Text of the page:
“When I first looked into PTY I mainly applied for jobs in the social media marketing field but found that I didn’t have the experience that employers wanted,” they explained. “In the end, I found myself in a customer relations position which, not only did I find unenjoyable, I found it didn't challenge me at all. I don’t feel as though I learnt anything new throughout the nine months I stayed there and, in the end, my mental health was affected owing to the repetitive and unenjoyable daily tasks.
“Thankfully, when I did decide to end my placement early, my tutor was incredibly supportive and laid out all my options much quicker than I would have expected, even finding ways for me to avoid applying for Extenuating Circumstances which would have been extra strain on me at a time. I do feel my experience throughout my PTY would have been completely different had I had more support from the placement team when searching for and applying for placement roles.”
"English students pushed towards marketing, teaching, customer relations and recruitment proves how much university has become about employability as opposed to the research and studying itself."
English students pushed towards marketing, teaching, customer relations and recruitment proves how much university has become about employability as opposed to the research and studying itself. English Literature is one of the few last remaining degrees that are taken out of sheer enjoyment and intrigue, rather than a qualification leading to a profession. As we move around a capitalist world led by employability, these departments need to be creative with their job offerings - why are English students not offered workshops on freelancing? It's an ever-growing profession that surely appeals to many students, especially if they want to make some extra cash on the side while still studying.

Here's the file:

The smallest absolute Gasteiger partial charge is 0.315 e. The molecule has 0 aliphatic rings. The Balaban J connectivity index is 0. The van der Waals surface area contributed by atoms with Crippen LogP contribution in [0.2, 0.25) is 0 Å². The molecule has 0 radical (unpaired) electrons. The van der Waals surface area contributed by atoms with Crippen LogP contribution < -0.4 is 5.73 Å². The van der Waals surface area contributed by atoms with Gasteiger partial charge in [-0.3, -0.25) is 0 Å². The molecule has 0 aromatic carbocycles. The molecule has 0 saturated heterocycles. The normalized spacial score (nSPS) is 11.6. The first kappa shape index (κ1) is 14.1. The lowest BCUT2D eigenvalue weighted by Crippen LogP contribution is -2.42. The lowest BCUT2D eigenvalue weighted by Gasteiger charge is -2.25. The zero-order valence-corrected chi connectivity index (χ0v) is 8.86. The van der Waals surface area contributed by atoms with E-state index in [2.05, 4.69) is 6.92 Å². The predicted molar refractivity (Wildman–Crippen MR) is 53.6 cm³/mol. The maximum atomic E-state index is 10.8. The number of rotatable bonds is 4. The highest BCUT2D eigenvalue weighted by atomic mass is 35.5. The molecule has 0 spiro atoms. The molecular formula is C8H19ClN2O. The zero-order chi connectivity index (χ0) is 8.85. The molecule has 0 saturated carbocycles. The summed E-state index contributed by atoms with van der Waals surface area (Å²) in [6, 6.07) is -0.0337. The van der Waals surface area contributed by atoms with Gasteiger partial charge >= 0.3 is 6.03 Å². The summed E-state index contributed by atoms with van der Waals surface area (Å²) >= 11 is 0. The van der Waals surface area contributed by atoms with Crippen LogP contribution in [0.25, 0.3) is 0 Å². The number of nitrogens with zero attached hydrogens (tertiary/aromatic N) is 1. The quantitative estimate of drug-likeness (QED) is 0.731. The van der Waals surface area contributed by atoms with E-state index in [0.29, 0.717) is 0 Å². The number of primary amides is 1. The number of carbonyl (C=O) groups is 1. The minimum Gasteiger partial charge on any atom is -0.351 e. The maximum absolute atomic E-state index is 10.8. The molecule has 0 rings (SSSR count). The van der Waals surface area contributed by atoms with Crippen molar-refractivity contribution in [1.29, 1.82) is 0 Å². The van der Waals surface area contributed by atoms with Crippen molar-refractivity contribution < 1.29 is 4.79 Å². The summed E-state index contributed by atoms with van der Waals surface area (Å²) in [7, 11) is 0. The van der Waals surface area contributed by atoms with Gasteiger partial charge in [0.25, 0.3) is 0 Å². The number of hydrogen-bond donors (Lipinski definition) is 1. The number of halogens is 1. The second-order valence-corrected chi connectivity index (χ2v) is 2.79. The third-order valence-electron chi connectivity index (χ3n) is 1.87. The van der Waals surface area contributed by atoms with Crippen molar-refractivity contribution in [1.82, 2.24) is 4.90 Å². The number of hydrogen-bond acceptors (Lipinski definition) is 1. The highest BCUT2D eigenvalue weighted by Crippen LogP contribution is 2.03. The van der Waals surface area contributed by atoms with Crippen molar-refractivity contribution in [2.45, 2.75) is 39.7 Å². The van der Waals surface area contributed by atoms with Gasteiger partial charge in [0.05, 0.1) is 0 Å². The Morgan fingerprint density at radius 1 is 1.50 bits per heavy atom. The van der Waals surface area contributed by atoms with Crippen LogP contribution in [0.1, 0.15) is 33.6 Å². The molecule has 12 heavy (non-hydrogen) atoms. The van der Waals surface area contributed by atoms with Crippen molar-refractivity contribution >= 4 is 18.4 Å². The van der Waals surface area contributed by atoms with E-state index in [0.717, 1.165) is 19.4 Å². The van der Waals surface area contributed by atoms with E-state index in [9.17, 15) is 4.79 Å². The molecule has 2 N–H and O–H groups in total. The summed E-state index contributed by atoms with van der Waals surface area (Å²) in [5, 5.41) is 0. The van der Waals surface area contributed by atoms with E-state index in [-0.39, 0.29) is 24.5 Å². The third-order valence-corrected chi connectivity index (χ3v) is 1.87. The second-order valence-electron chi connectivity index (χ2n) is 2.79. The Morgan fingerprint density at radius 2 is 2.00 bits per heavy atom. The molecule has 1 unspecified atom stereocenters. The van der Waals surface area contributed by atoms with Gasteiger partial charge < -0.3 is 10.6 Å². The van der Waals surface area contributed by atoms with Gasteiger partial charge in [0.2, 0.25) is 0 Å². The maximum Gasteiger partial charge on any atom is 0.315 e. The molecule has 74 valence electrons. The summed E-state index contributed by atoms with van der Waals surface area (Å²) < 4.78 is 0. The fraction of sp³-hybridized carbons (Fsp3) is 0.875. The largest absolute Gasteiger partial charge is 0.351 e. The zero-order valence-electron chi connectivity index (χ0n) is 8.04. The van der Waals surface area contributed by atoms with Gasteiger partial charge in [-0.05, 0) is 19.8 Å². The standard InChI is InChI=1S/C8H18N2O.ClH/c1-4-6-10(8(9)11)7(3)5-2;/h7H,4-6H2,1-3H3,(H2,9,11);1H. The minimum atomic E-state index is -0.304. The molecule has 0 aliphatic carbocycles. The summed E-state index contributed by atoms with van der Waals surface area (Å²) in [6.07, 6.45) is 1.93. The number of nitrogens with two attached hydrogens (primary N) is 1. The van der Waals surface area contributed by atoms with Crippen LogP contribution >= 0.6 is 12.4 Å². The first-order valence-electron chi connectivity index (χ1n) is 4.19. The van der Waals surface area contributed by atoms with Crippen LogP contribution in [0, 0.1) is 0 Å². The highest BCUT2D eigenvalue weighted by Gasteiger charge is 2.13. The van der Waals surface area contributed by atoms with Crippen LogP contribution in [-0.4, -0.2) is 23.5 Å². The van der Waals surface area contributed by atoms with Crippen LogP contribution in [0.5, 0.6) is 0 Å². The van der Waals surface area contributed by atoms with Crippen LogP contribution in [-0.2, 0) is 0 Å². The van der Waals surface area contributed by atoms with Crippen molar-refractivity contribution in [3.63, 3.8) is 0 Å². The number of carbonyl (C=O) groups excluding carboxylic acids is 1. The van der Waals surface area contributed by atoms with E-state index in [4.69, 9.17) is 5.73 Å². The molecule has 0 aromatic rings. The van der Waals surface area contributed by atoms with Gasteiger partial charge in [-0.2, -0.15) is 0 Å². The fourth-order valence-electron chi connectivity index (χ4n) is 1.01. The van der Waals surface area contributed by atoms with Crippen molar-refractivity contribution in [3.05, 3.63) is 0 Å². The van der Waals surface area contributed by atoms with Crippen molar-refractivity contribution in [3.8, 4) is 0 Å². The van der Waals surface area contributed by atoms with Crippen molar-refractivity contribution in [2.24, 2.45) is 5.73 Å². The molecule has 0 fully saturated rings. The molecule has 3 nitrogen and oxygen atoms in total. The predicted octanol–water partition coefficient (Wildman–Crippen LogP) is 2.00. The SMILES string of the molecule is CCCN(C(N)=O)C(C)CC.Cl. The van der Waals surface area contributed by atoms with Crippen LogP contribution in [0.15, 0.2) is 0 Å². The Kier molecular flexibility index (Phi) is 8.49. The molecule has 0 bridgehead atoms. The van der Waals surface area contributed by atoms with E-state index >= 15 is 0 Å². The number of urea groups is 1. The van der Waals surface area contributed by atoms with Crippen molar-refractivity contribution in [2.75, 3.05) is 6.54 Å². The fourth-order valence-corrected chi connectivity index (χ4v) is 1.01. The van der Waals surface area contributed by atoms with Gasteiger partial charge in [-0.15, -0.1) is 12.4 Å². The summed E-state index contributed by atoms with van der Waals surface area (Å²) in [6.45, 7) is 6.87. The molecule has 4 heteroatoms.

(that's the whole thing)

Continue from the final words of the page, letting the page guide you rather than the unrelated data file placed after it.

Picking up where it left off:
The lack of support, and expectation for students to walk blindly into the job market, doesn't sit right with me, particularly when the job market is so competitive. It causes the hunt in second year to be filled with intense stress as students try to balance filling out applications, attending interviews and continuing to study for a degree. While for some it has provided a practice run for life post-graduation, for others it seems like a less flexible and more intense alternative. Many universities across the country don't push for placements as much as Surrey, and perhaps that can be linked to it being one of their last redeeming qualities as an institution.
Of course, the placement hunt is never going to be successful for everyone - job applications and interviews are a brutal experience in the real world and so it provides good practice for our post-graduation lives. Further, it is true that any experience is going to gleam on your CV, but should that always be our priority? Are the 'transferable skills' worth it when the job results in poor mental health? Does Surrey provide enough support for those that can't afford the unpaid internships they often advertise on pathfinder? Should they even be promoting companies that are so inaccessible?
Despite our university's success in employability, I believe that it is important to remember that behind the percentages are students - people - trying their best to navigate a ruthless world.